(Jones, 1992). When a cosmonaut took a hatchling from its habitat, the chick appeared content as long as it was held. But once released, the bird first flapped its wings for orientation and began to spin like a ballerina, then kicked its legs causing it to tumble—it became a spinning ball. The cosmonaut noted that the chick would fix its eyes on the cosmonaut while trying to orient in space. When placed in their habitat, the chicks had difficulty flying to their perch to eat, and, unlike the adults, had difficulty grasping the perch for stability when eating. The hatchlings ate normally only when fed by the crew and, thus, did not survive.
The force of gravity may influence events underlying the postnatal development of motor function in rats, similar to those noted in hatchling quail. Such effects most likely depend on the age of the animal, duration of the altered gravitational loading, and the specific motor function. Walton (1998) reported differences in righting-reflex and locomotion in neonatal rats when the musculoskeletal system did not bear weight. Walton’s data suggest that there are critical development periods during which biomechanical loading of limbs is essential to give cues to nerves. Without the cues, brain development and limb innervation may not occur normally and animals may develop an abnormal walking behavior. At the Final Results Symposium for the 17-day Neurolab Shuttle Mission, Dr. Walton suggested that neonatal rats flown in space exhibited altered locomotor behavioral development that persisted for the 1-month recovery period and that righting-reflex strategies were still abnormal 5 months after return to Earth. Dr. Danny Riley showed delayed development of certain nerve connections to muscles in these neonates. The connections returned to normal after return to Earth, yet fibers in hindlimb muscles did not reach normal size even after a month back on Earth. The data suggest that biomechanical loading of limbs during early development may be essential for innervation of muscles and development of normal muscle fiber size. These vertebrate studies suggest that embryonic development in frogs and birds proceeds normally in space, although unexplained changes occur during embryogenesis and early development.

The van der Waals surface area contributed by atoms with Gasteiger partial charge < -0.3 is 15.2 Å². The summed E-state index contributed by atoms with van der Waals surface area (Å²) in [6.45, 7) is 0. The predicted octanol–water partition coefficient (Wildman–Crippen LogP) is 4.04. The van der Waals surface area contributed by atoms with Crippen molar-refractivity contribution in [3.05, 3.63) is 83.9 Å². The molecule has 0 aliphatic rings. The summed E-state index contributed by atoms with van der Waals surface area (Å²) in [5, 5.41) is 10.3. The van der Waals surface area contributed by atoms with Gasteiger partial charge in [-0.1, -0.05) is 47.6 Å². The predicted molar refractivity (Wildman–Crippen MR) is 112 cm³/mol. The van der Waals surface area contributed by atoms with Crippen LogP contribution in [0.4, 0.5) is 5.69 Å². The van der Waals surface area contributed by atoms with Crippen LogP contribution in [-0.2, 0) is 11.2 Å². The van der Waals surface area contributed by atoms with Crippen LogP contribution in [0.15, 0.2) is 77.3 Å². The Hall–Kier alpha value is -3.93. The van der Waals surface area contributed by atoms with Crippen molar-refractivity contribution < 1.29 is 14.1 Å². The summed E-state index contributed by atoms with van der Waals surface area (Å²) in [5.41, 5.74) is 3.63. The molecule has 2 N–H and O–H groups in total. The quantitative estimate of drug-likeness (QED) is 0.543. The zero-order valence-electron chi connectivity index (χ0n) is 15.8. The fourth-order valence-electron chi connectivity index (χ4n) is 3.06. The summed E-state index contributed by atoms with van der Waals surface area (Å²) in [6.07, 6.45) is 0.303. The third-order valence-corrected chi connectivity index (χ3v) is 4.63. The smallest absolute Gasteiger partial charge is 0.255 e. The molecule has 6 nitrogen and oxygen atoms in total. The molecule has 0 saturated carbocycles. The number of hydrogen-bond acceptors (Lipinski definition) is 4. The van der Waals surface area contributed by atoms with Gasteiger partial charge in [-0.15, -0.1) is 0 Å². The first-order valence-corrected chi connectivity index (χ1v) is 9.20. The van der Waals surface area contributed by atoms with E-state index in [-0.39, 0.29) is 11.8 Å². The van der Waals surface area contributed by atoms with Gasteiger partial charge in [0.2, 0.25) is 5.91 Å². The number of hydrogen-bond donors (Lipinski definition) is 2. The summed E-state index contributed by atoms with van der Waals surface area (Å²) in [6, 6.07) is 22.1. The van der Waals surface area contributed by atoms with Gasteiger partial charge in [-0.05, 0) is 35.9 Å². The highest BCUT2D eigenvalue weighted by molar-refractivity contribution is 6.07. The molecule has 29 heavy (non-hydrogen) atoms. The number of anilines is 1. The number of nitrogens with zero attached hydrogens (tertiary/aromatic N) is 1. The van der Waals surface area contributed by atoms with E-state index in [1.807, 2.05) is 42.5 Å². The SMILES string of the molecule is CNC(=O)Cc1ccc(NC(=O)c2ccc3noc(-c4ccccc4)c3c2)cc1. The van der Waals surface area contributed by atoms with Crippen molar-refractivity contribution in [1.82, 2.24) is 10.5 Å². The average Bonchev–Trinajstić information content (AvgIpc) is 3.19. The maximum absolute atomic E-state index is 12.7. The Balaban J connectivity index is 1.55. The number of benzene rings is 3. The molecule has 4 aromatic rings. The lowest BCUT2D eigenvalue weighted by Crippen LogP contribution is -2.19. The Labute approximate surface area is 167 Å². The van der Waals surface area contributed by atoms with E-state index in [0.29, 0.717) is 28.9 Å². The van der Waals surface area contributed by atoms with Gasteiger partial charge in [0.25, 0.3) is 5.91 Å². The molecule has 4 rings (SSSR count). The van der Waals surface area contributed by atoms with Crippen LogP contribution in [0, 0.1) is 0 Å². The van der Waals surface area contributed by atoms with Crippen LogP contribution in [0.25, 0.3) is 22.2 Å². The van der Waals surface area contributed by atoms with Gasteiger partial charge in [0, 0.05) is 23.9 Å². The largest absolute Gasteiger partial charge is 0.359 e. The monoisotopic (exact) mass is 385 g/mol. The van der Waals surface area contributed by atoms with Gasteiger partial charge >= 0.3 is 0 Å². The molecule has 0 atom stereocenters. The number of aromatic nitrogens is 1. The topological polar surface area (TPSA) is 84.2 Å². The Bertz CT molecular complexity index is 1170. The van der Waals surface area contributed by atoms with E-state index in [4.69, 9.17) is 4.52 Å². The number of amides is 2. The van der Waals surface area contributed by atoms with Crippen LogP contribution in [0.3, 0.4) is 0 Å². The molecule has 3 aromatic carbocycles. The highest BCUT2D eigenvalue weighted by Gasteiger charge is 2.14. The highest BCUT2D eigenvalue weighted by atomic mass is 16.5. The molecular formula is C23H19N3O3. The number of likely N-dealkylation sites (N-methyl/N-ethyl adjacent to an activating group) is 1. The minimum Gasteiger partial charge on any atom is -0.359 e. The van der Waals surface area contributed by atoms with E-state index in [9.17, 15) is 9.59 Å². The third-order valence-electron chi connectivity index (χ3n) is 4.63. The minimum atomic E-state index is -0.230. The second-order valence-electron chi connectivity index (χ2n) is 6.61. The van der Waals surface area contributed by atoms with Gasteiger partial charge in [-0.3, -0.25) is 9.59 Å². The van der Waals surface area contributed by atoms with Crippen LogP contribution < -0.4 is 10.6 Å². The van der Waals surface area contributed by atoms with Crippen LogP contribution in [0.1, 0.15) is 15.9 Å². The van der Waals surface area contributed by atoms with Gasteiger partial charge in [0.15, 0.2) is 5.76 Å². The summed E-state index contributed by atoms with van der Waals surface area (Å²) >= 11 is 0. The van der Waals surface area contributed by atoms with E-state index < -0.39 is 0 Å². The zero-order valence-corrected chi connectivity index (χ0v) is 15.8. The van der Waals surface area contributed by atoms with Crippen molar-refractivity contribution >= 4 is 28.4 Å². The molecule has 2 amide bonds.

In birds and rats, biomechanical loading may be required for Earth-like development and innervation of certain structures. We are learning that habitats in which early development occurs on orbit may have to be very different from Earth cages. Without gravity, rat and bird neonates float freely. Without a surface to crawl against, the animals thrash about and their health may degrade if the housing provided is too large. In space the animals can use all 3-dimensions of their habitat rather than the 2-dimensions available in Earth habitats. Perhaps space habitats should be sized to the individuals, suggesting that more confining habitats may be appropriate for neonates until they are able to grasp and walk. Only after development of appropriate motor function should cage size be expanded. Cages that accommodate all stages in the life of vertebrates are critical if we are to understand the influence of gravity on development of vertebrate systems in a free-fall environment. Interestingly, evolutionary development with increased gravity may also require special habitats so that the pups are not crushed beneath the dam and can still obtain essential nutrients. If the habitat for a particular species is not compatible with survival throughout life, then evolution of that species will not occur in that environment.